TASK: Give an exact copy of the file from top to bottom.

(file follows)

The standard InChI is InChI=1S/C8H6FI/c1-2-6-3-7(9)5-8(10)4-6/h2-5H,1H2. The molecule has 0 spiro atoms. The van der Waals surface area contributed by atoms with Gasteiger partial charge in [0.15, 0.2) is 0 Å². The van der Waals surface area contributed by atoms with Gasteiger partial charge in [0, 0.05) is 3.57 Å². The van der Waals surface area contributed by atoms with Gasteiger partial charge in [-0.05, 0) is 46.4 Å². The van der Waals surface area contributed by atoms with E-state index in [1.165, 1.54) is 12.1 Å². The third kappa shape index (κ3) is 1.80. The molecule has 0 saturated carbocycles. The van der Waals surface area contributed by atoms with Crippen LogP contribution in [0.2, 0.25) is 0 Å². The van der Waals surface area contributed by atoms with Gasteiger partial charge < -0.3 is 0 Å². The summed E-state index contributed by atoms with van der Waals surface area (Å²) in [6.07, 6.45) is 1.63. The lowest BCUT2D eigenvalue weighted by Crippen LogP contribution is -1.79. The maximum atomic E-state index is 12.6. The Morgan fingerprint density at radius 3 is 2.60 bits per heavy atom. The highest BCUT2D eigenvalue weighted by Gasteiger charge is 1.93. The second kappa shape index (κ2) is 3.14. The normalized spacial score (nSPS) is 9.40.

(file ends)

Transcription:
The standard InChI is InChI=1S/C8H6FI/c1-2-6-3-7(9)5-8(10)4-6/h2-5H,1H2. The molecule has 0 spiro atoms. The van der Waals surface area contributed by atoms with Gasteiger partial charge in [0.15, 0.2) is 0 Å². The van der Waals surface area contributed by atoms with Gasteiger partial charge in [0, 0.05) is 3.57 Å². The van der Waals surface area contributed by atoms with Gasteiger partial charge in [-0.05, 0) is 46.4 Å². The van der Waals surface area contributed by atoms with E-state index in [1.165, 1.54) is 12.1 Å². The third kappa shape index (κ3) is 1.80. The molecule has 0 saturated carbocycles. The van der Waals surface area contributed by atoms with Crippen LogP contribution in [0.2, 0.25) is 0 Å². The van der Waals surface area contributed by atoms with Gasteiger partial charge < -0.3 is 0 Å². The summed E-state index contributed by atoms with van der Waals surface area (Å²) in [6.07, 6.45) is 1.63. The lowest BCUT2D eigenvalue weighted by Crippen LogP contribution is -1.79. The maximum atomic E-state index is 12.6. The Morgan fingerprint density at radius 3 is 2.60 bits per heavy atom. The highest BCUT2D eigenvalue weighted by Gasteiger charge is 1.93. The second kappa shape index (κ2) is 3.14. The normalized spacial score (nSPS) is 9.40.